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    Well I looked around the front lawn for a street shutoff box, and could not find one.

    I did dig up a patio block that was part covered with dirt hoping it may have been a shutoff box cover, but it wasn't one. There was only more dirt under it.

    I was thinking I could get a metal rod and start poking the lawn ever 6 inches or so until I find a box cover?

    But I did notice a stamp that looked like 'DPW' on a piece of cement that's part of a narrow walkway near the curb. I assume 'DPW' means 'Detroit Public Works/Water'? But there was no cover next to that cement, and the walkway is 1ft by 3ft long. They wouldn't have put a box under that large of a piece of cement, would they?
     
  16. mnalep

    mnalep Member

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    Cacher-chick, I get that the basement flooding would be prevented, but why design the plumbing such that regardless which shutoff is used, that pipe could still freeze? Replacing that pipe would be a pain too.
     
  17. Reach4

    Reach4 Well-Known Member

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    mnalep, click Inbox above.
     
  18. mnalep

    mnalep Member

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    This is the 1 foot by 3 foot piece of concret that runs next to the curb. It looks like 'DPW' stamped on it, and some number? Would the city put that large a piece of cement over a shutoff?

    IMG_20151211_145157.jpg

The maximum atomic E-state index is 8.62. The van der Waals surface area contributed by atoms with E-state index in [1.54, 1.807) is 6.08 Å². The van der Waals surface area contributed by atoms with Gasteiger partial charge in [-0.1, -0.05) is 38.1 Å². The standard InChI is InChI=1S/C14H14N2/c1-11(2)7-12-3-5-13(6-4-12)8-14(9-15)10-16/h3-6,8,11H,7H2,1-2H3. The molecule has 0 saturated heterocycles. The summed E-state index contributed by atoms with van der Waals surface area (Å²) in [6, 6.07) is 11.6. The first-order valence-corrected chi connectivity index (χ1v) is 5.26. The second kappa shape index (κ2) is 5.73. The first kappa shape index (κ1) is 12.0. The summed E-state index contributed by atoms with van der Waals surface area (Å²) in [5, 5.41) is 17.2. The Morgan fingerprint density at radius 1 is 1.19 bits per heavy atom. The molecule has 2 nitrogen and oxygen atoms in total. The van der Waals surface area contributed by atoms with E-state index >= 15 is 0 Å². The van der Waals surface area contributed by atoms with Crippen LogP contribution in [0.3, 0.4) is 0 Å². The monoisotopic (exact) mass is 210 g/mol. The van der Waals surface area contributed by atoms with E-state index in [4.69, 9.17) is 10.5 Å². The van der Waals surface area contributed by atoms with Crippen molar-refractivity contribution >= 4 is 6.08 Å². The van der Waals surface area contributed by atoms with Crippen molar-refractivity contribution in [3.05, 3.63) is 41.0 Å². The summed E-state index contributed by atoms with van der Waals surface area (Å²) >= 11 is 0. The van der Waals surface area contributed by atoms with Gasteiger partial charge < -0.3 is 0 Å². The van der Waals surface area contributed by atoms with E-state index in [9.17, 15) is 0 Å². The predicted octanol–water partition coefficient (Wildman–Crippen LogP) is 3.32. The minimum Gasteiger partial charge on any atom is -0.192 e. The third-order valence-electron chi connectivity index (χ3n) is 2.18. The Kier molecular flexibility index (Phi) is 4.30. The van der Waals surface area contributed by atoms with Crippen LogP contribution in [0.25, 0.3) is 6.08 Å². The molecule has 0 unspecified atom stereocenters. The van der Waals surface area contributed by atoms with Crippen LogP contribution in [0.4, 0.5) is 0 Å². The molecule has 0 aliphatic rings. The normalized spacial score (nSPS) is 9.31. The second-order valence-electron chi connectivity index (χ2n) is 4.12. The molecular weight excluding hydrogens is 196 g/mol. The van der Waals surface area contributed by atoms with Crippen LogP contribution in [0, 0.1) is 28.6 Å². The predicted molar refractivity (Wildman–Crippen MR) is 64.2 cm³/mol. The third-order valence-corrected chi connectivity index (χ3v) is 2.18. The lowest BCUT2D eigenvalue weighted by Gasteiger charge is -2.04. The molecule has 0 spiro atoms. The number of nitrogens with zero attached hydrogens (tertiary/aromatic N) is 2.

Last edited: Dec 12, 2015
  19. mnalep

    mnalep Member

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    I took another picture of the input water pipe coming out of the floor going into the meter and the first gate valve.

    Were pipes made like that back in the 1920's? I've never seen pipes that were rounded in this manner. Or are those bulges evidence of prior freeze?


    IMG_20151211_152915.jpg
     
  20. themp

    themp Member

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    Raleigh, North Carolina
    Can you call the city and ask them what is the procedure to shutoff your water supply? They have to have a way for a house to be disconnected so no water can be used. In front of the meter in our water main box is a valve that a lock can be put on it so that it cannot be turned on.

    If they say something like we turn off the valve before the meter in your basement and then remove the meter, then you know there is no shutoff anywhere else. If they have another option then they will find a shutoff outside of your basement.